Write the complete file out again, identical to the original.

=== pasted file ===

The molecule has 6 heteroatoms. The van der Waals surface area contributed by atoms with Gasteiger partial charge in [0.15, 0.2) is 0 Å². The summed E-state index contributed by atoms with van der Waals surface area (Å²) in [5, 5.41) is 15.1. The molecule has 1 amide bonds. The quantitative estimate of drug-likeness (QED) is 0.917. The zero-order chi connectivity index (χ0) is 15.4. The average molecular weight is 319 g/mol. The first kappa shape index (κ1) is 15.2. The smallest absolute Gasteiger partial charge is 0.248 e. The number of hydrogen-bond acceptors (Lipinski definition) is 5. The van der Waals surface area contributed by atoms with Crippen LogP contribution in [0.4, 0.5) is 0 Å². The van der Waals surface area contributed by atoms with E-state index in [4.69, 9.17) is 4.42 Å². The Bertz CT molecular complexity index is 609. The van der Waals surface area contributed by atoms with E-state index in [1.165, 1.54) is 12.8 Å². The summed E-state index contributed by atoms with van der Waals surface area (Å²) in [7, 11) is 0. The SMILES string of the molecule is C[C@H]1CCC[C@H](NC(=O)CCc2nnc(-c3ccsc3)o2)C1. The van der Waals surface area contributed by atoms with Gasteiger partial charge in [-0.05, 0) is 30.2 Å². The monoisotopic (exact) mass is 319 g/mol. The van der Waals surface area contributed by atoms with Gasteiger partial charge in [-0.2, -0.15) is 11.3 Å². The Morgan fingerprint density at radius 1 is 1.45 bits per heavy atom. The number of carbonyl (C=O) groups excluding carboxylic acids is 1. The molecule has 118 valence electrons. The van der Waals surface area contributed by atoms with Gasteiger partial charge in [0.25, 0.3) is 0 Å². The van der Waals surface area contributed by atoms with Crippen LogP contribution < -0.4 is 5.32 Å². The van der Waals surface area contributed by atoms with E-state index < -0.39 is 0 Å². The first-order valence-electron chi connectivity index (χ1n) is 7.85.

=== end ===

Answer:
The molecule has 6 heteroatoms. The van der Waals surface area contributed by atoms with Gasteiger partial charge in [0.15, 0.2) is 0 Å². The summed E-state index contributed by atoms with van der Waals surface area (Å²) in [5, 5.41) is 15.1. The molecule has 1 amide bonds. The quantitative estimate of drug-likeness (QED) is 0.917. The zero-order chi connectivity index (χ0) is 15.4. The average molecular weight is 319 g/mol. The first kappa shape index (κ1) is 15.2. The smallest absolute Gasteiger partial charge is 0.248 e. The number of hydrogen-bond acceptors (Lipinski definition) is 5. The van der Waals surface area contributed by atoms with Crippen LogP contribution in [0.4, 0.5) is 0 Å². The van der Waals surface area contributed by atoms with E-state index in [4.69, 9.17) is 4.42 Å². The Bertz CT molecular complexity index is 609. The van der Waals surface area contributed by atoms with E-state index in [1.165, 1.54) is 12.8 Å². The summed E-state index contributed by atoms with van der Waals surface area (Å²) in [7, 11) is 0. The SMILES string of the molecule is C[C@H]1CCC[C@H](NC(=O)CCc2nnc(-c3ccsc3)o2)C1. The van der Waals surface area contributed by atoms with Gasteiger partial charge in [-0.05, 0) is 30.2 Å². The monoisotopic (exact) mass is 319 g/mol. The van der Waals surface area contributed by atoms with Gasteiger partial charge in [-0.2, -0.15) is 11.3 Å². The Morgan fingerprint density at radius 1 is 1.45 bits per heavy atom. The number of carbonyl (C=O) groups excluding carboxylic acids is 1. The molecule has 118 valence electrons. The van der Waals surface area contributed by atoms with Gasteiger partial charge in [0.25, 0.3) is 0 Å². The van der Waals surface area contributed by atoms with Crippen LogP contribution < -0.4 is 5.32 Å². The van der Waals surface area contributed by atoms with E-state index < -0.39 is 0 Å². The first-order valence-electron chi connectivity index (χ1n) is 7.85.